Lychee Black Tea with cinnamon, cloves and petals of star anise – the perfect mulled “wine” for teetotallers.
Lychee Black Tea (荔枝红茶 lizhi hongcha) is a well-known scented black tea from Guangdong province (in south-east China). Most tea lovers immediately fall in love with the deeply perfumed flavours of this tea, others are impressed with the intense fruity sweetness that reminds them of fresh lychee fruits.
Lychee Black tea leaves’ appearance is unremarkable: tight, thin and evenly packed. One may see a few golden strands indicating tenderness. But if this blog could only transmit smell! The deeply intense lychee perfume is intoxicating – almost like you are eating the sweet crisp juicy flesh with a hint of citrus.
From a Chinese traditional medicine perspective, Lychee Black tea can relieve fatigue and is Yang in nature so is very suitable for drinking during autumn and winter as an antidote to the Yin season.
teanamu Lychee Black Tea – Absolutely delicious, irresistible, with an intoxicating tropical fragrance.
In Chinese terminology, black tea is known as “Hong Cha” (红茶, literally translated as red tea) and what is known as “black” tea (黑茶 Hei Cha) actually refers to the post-oxidised teas like Pu Erhs and Liu Bao Cha. Black tea can be further classified into black congou teas (gongfu 功夫) like Keemum black, black broken teas (hongsui cha 红碎茶) like English Breakfast blend, and Souchong black teas (xiaozhong 小种) like Lapsang Souchong.
Congou black tea leaves are scented with fresh lychees by simply layering tea with lychee on bamboo sieves and then a very light roasting afterwards. The natural sugars in the black tea, caramelised during the scenting and roasting processes, give it an opulent, mahogany colour and a deeply fragrant aroma.
Lychee Black tea must be the earliest “fruit-flavoured” tea as it has a long history that can be traced back to the times of Consort Yang Yuhuan (杨玉环 a.k.a. Yang Guifei 杨贵妃) in the Tang Dynasty. Consort Yang was known for her remarkable beauty and for having a full, cherubic figure and she was the favourite wife of the Tang Emperor. She is often associated with Lychee as it was her favourite fruit. Lychee fruit is grown in the Linnan (岭南) area but Consort Yang lived thousands of miles away in the capital city of Chang An (长安). But for the beloved consort of the Emperor nothing was too much! He decreed that lychees be delivered on horseback to the capital city on a daily basis!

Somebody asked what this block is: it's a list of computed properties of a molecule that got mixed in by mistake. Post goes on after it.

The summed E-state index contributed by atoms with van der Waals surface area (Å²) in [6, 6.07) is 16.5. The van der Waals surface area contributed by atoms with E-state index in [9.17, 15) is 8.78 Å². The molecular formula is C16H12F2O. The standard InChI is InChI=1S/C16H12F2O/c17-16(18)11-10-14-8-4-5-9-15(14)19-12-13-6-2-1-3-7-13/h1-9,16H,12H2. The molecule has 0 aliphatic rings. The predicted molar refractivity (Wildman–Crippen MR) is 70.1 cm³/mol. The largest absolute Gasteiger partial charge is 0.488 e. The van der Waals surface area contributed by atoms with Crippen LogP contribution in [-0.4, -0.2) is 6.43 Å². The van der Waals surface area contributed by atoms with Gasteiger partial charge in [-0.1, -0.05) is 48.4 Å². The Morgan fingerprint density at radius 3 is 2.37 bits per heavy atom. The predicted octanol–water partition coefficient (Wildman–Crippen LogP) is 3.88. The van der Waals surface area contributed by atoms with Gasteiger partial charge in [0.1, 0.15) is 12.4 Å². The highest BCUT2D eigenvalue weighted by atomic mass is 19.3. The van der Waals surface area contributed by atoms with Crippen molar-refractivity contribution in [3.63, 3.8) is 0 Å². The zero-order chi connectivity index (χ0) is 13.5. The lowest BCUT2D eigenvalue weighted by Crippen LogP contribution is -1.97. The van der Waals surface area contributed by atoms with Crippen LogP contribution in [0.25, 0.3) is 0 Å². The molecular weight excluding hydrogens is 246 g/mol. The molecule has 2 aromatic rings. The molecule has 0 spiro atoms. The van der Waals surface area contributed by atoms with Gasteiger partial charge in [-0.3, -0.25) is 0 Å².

At that time, Black Congous were made as ‘tribute teas’ to be offered to the Emperor. What better way of currying favour with the Emperor than to scent your tribute teas with lychee for the delectation of the Emperor’s favourite consort?
Brewing this tea cannot be easier. Place 3 grams of tea leaves in a warmed pot or gaiwan. Pour hot water at around 95°C into the pot in a circular motion allowing the tea leaves to dance in the pot. Steep for 40 seconds and pour out the tea. This can be repeated for 2 or 3 further infusions.
One can also do a ‘cold brew’ version of this tea. Simply place 10-15 grams of the tea leaves in a 1 litre jug of soft water. Allow to infuse in a fridge overnight and you get a delicious and naturally sweet cold Lychee Black tea which can be used as a base in fruit punches, for example it’s glorious with Pimms and summer fruits!
Don’t get me wrong! I think the oriental lychee fruit is a really Christmasy flavour. Sweetness aside, it echoes the warm cinnamon, clove and citrus fruitiness of mulled wine. Several celebrity chefs have concocted alcoholic ‘Lychee-tini’ for Christmas. But for those like me who are teetotal, a warm cup of Lychee black tea laced with tinned Lychee fruit, a sprig of mint and the slightest hint of cinnamon, clove and star anise is the perfect Christmas ‘mulled wine’. Yummy!
If you like to try some of the delicious non-alcoholic mulled Lychee Black “tea”, pop by to our “Have Tea Will Drink” tea tasting events on 12 December and 19 December from 12 to 4 pm.
Merry Christmas and Happy New Year everyone!